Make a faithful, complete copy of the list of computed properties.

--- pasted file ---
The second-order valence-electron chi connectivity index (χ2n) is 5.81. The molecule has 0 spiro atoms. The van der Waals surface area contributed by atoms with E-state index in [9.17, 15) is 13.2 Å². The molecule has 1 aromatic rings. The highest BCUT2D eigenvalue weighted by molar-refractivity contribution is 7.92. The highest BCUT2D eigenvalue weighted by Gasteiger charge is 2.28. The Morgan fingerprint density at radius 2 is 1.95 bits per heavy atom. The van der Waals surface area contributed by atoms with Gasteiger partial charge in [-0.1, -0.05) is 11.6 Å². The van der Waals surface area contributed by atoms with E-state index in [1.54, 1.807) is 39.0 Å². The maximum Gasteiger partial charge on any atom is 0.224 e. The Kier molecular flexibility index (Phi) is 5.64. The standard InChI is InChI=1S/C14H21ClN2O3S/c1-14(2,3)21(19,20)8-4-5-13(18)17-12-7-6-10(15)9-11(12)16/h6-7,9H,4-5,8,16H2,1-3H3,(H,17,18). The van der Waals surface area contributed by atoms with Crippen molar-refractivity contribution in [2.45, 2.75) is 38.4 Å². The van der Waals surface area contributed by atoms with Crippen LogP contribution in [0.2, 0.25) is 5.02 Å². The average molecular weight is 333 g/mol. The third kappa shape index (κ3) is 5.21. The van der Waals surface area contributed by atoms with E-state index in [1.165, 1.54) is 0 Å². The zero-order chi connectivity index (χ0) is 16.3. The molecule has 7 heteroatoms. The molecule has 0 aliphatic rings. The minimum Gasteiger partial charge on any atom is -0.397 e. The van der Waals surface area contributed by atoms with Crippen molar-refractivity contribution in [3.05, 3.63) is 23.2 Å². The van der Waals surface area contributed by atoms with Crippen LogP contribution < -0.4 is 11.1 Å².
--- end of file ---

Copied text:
The second-order valence-electron chi connectivity index (χ2n) is 5.81. The molecule has 0 spiro atoms. The van der Waals surface area contributed by atoms with E-state index in [9.17, 15) is 13.2 Å². The molecule has 1 aromatic rings. The highest BCUT2D eigenvalue weighted by molar-refractivity contribution is 7.92. The highest BCUT2D eigenvalue weighted by Gasteiger charge is 2.28. The Morgan fingerprint density at radius 2 is 1.95 bits per heavy atom. The van der Waals surface area contributed by atoms with Gasteiger partial charge in [-0.1, -0.05) is 11.6 Å². The van der Waals surface area contributed by atoms with E-state index in [1.54, 1.807) is 39.0 Å². The maximum Gasteiger partial charge on any atom is 0.224 e. The Kier molecular flexibility index (Phi) is 5.64. The standard InChI is InChI=1S/C14H21ClN2O3S/c1-14(2,3)21(19,20)8-4-5-13(18)17-12-7-6-10(15)9-11(12)16/h6-7,9H,4-5,8,16H2,1-3H3,(H,17,18). The van der Waals surface area contributed by atoms with Crippen molar-refractivity contribution in [2.45, 2.75) is 38.4 Å². The van der Waals surface area contributed by atoms with Crippen LogP contribution in [0.2, 0.25) is 5.02 Å². The average molecular weight is 333 g/mol. The third kappa shape index (κ3) is 5.21. The van der Waals surface area contributed by atoms with E-state index in [1.165, 1.54) is 0 Å². The zero-order chi connectivity index (χ0) is 16.3. The molecule has 7 heteroatoms. The molecule has 0 aliphatic rings. The minimum Gasteiger partial charge on any atom is -0.397 e. The van der Waals surface area contributed by atoms with Crippen molar-refractivity contribution in [3.05, 3.63) is 23.2 Å². The van der Waals surface area contributed by atoms with Crippen LogP contribution < -0.4 is 11.1 Å².